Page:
NBA players will turn blockchain ballers, but it’s probably not what you’re thinking. It’s a cryptocurrency embraced by the league via digital trading cards. The question is if the high-top stars of the NBA have the power to make a big profit similar to the way CryptoKitties did. This is a very innovative way to invest in the league when you consider mixing $61 million, the top-brokerage venture capitalists, the amazing NBA stars, and the dumb guys who almost broke Ethereum. The world of business is risky, but unpredictable at the same time.
NBA Trading Cards Become Blockchain Digital
Dapper Labs, the creator of CryptoKitties, released an app called Top Shot that consists of blockchain-based virtual trading cards. The app facilitates player statistics and video clips onto the digital cards, and the information showed is totally accurate. The cards come in packs and legendary players are not that common, but there’s no shortage of newbies and rookies.
Users who decide to get in on the action can share, buy, and trade the Top Shot cards through Dapper’s app. Therefore, users are able to have a vicious Zion Williamson dunk, a Giannis Antetokounmpo euro step or also Dr. J’s 1983 “Rock the Baby” dunk against the Los Angeles Lakers. The cards rarity is provided by an unchangeable, decentralized Dapper blockchain whose name is Flow.
Even Digital Trading Cards Are Big Business
Dapper is a very profitable business, and they are looking forward to extending their operations. For example, this company made a public announcement stating that they are being backed with approximately $12 million dollars (besides the $49 million raised some time before, according to Crunchbase.) coming from top NBA players like Spencer Dinwiddie and Garrett Temple of the Brooklyn Nets, Aaron Gordon of the Orlando Magic, Andre Iguodala of the Miami Heat and JaVale McGee of the Los Angeles Lakers. These NBA guys are trying to get involved in this spectacular blockchain business that most likely will bring them lots of benefits not only in terms of money but also financial knowledge of the market.
Dinwiddie Digs Dapper’s Deals
Dinwiddie shares his point of view and states that he stands positive for what Dapper is doing. He says, “These guys have a vision for where blockchain can go. This is a strategic investment for me, because I believe in what Dapper is doing, not just with Top Shot but with the Flow blockchain as well.” Dinwiddie believes that this a quite an amazing opportunity for making some profit, and this will eventually increase revenues for the NBA.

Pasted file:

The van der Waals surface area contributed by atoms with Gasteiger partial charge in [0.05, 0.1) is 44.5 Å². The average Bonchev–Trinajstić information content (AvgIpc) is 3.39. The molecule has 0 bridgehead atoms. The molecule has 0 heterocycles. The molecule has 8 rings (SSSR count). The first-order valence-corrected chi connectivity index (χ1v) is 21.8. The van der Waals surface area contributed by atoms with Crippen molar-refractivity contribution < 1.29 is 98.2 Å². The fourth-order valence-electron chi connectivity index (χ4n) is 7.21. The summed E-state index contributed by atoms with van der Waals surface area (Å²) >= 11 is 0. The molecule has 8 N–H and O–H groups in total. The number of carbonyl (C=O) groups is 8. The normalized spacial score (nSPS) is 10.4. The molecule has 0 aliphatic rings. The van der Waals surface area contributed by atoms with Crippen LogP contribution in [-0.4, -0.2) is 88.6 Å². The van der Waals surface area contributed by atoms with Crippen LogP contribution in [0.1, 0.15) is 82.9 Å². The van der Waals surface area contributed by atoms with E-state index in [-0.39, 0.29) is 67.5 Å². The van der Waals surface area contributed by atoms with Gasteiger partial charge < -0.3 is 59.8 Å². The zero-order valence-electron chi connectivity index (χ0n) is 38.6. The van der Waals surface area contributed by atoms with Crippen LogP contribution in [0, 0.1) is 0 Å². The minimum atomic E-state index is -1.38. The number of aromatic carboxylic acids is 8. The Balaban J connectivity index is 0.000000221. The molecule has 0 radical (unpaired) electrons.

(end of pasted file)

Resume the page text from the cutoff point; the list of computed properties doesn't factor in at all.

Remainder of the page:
Dinwiddie features as a blockchain investor and his presence in this market is quite remarkable. He believes in blockchain in the NBA and mentions, “It’s about transparency and liquidity. If the ledger is public and you can see the transaction. You don’t have to believe in the parties, you just have to believe in the medium. And when you tokenize things, you have the ability to move this value around digitally, whenever. If that fits in your industry, if it’s valuable and it’s functional — those are the practical applications I’m trying to find.” According to him, the investment is strategic, and it can yield good results.
Blockchain-Based NBA & Sports Activity To Be The Future
Vancouver-based Dapper has received good reviews and is financially supported by some of the most outstanding names in venture capital, including Andreessen Horowitz’s Chris Dixon, Union Square Ventures Fred Wilson, and Venrock’s David Pakman, as well. People who decide to do business with Dapper can be sure that they won’t be discouraged and scammed at all. Dapper is a really stable company with an incredible background in investment and blockchain.
After the enormous success of CryptoKitties by Dapper, the Ethereum network almost collapsed in December 2017. The frenzied interest in the art collectible game increased Ethereum contract traffic as much as 11.8% and made the network go nearly into bankruptcy. Those financial pitfalls triggered interest in alternative cryptocurrencies like Litecoin and XRP, speeding up the winter crypto fever.
Ethereum’s financial crisis was the inspiration for Dapper to devise a new coin on the market. About this aspect, Dapper Labs CEO Roham Gharegozlou says, “We felt everyone was coming at crypto from a perspective of ‘currencies’ and ‘financial trading’ and that’s about it.” He adds, “We saw it as an application platform. That’s the root of Flow.”
Of course, as popular as Top Shot is expected to be, it remains to be seen if it can achieve the same results as some traditional alternatives. An unopened case of Fleer basketball cards from 1986-87 just sold at auction and, with a total of 423 cards, it went for $1.78 million. That’s an average of $4,142 per card, and there could be as many 36 Michael Jordan rookie cards inside. Those are going for as much as $97,200 apiece.